And we need woman at all levels to change the dynamic and reshape the conversation and to make sure women’s voice are heard and heeded.
Can you tell me a few words about your professional background?
Mary: I’m from Syria and it’s where I did my studies in civil engineering. I then worked as an engineer in the European Observatory of Aleppo for one year. I then got the opportunity to come to France to do a PhD on nutrient recovery from waste water in the field of process and system engineering.
After that I did a post-doc at SupAgro in Montpellier on how we can identify and minimise the environmental impact of industrial processes. Even before the end of my post-doc I was hired by ENGIE to work on the circular economy and life cycle assessment of new processes, especially green hydrogen, CO2 valorisation and bio-energy.
Why did you choose the energy sector?
Mary: The energy sector has its own unique challenge because everyone use energy. So, by working in the energy sector you can touch many people everywhere. The energy sector affects climate change and at ENGIE we are working to lower carbon emissions and contribute in a big way to a more sustainable world.
In all our activity we have a big role to play, we can make a real difference. This sector is always changing so there are many opportunities to innovate.
And did you find that being a woman in this tech sector where usually there are more men than women is more of an asset or a handicap?
Mary: You know, I never think that being a woman makes me more or less competent. I agree that men and women don’t have the same behaviour but at work I think we are the same. Women are now working in many domains like driving a truck or an aeroplane. When I look at my male colleagues I never feel that they are more clever than me.
How do you imagine the future of energy or the world of tomorrow?
Mary: Due to fossil fuels energy has been a major problem, particularly on the global warming and it has also created political tensions. The global demand of energy is rising because there are more and more of us on earth. The demand is likely to be doubled by 2050 with the added factor of rising living standards. This rising in energy demand will increase the carbon emissions and the environmental impact. It is our purpose to find the means of meeting this challenge and to find another way to produce energy. To achieve this change will require a huge collective effort. So, at ENGIE Lab CRIGEN we are involved in several projects about bio energy, hydrogen, wind energy, and many more. We have to work together and find solutions which is are economically and technically feasible, that minimise environmental effects, and are acceptable by the society. We have to work on these four aspects to develop new processes and new technologies.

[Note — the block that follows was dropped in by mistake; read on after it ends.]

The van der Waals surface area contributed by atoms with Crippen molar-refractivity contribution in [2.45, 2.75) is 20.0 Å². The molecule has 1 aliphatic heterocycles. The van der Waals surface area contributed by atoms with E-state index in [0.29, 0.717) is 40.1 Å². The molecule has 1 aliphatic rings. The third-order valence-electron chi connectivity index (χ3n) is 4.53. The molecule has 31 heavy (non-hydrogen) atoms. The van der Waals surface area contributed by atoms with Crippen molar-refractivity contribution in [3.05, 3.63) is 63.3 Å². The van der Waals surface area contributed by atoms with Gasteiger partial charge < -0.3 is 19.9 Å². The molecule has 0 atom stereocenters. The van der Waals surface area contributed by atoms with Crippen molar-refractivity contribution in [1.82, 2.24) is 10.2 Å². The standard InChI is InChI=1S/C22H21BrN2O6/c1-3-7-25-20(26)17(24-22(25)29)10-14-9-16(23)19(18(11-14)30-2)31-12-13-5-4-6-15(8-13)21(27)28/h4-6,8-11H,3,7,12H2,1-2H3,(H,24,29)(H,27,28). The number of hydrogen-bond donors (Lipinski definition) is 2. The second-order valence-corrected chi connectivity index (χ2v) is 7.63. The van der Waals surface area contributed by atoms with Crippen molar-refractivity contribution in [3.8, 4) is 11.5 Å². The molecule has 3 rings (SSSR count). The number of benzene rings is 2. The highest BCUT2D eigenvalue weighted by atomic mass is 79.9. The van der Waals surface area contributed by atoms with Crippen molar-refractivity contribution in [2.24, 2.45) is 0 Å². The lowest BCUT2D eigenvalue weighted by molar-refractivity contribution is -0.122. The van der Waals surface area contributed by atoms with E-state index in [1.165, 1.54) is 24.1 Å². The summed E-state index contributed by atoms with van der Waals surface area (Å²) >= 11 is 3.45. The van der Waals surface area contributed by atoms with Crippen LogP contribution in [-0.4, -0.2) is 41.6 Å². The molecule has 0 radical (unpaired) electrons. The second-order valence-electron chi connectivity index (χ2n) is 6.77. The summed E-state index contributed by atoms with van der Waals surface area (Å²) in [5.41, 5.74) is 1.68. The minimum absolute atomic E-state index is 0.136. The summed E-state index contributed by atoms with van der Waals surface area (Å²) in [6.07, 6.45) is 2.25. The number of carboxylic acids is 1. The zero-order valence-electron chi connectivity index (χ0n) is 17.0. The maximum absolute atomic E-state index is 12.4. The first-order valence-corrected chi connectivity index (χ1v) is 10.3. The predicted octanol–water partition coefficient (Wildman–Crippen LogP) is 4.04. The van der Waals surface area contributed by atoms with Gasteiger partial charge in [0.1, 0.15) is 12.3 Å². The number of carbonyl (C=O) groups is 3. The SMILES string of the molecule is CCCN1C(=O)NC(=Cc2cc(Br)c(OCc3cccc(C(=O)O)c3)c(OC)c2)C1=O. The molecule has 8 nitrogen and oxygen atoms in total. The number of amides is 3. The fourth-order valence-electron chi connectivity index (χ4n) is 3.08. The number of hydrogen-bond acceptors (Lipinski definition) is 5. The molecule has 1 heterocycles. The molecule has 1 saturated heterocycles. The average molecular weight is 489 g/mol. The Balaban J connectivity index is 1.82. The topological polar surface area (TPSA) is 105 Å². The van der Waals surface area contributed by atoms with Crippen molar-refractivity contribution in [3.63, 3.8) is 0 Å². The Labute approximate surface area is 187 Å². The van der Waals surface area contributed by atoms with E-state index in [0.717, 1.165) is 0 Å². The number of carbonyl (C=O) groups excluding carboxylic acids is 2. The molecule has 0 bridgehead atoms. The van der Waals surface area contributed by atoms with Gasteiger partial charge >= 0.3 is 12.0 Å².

Do you think women have a specific role to play in achieving the carbon neutrality?
Mary: Not only women; everybody has a role to play. Education is important, and it’s never too early to teach children about environmental impact, like turning off the lighting before leaving your room, not using more water than needed.
I, for example, try to teach my little kid, make him more sensible and more responsible about this question. And I take care not to consume a lot of energy .
Is there a project that is especially important to you ?
Mary: During my PhD I worked on a project about how to recover phosphorus from waste water and use it like a fertiliser in a sustainable way. At the end of the day it led to save energy and chemical products, by recovering a product with an economic value. That means minimising environmental impact and reusing waste in new products.
I really enjoyed this project because it was connected to energy and I did lots of new processes and models to optimise all operational parameters. I really like to work in laboratories and I have a dream to come back to lab work one day.
Do you have a message for your fellow women?
Mary: Women today are CEOs, entrepreneurs or whatever they want. We can become great leaders and we can inspire the next generation to reach greater heights than ever before. We must not dream about success but work for it. And we need woman at all levels to change the dynamic and reshape the conversation and to make sure women’s voice are heard and heeded.
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